It seems to me, then, that most countries have implemented measures to improve labour market outcomes. And there is no reason to underestimate their importance and results. And yet, we have to recognize that despite them, there are still far too few adequate jobs being created in the G20 or indeed in the global economy as a whole.

This leads me to step back a moment and recall that the G20 initially gained its reputation, credibility and protagonism in 2009 through bold and decisive collective action. It did little less than save the global economy from collapse, by recognizing that coordinated economic action was needed and by finding the political will to take that action.

Are we not at such a moment now, where a similar scale of ambition is needed again, none the less so because the crisis is about the world of work more than the world of finance?

A major objective of the G20 is to steer the global economy towards balance, particularly between current account surplus and deficit countries, and between exports and domestic demand. In order to achieve global rebalancing based on robust growth, we need employment, labour market and social protection policies that increase household incomes and increase domestic demand. And more effort is needed and more coordination is needed, including between Employment Ministers and not only you but with your colleagues in Finance Ministries as well.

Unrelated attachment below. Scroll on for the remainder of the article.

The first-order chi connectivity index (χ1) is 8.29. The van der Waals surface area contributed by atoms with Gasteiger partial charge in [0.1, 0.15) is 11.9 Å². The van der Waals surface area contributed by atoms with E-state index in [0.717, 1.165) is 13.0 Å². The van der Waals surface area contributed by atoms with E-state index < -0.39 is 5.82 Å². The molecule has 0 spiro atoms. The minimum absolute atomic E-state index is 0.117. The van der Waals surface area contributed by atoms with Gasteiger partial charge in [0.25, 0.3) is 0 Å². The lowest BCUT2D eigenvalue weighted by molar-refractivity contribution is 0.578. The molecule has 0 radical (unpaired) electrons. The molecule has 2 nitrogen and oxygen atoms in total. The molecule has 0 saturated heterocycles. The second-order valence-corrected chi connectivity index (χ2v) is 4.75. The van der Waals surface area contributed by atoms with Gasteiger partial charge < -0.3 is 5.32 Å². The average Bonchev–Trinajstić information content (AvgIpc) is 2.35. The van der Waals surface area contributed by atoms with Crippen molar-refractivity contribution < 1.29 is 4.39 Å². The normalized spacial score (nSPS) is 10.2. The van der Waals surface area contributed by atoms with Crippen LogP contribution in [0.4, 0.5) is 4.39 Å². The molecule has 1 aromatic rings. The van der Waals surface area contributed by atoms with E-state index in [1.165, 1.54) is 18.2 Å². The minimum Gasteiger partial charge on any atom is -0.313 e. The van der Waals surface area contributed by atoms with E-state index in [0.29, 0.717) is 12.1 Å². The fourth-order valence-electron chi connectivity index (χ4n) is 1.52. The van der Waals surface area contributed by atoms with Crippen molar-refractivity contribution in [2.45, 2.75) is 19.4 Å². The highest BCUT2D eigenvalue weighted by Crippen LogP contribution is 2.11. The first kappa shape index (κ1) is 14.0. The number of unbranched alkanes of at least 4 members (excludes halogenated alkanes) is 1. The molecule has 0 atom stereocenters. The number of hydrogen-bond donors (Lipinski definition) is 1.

There are several ways in which G20 countries can move forward.

And the role of the social partners can be instructive and important in shaping policies to national and local circumstances. We heard yesterday from the B20 and the L20 of the agreement on Key Principles of Quality Apprenticeships they reached in June. This provides a way forward to further cooperation of this sort.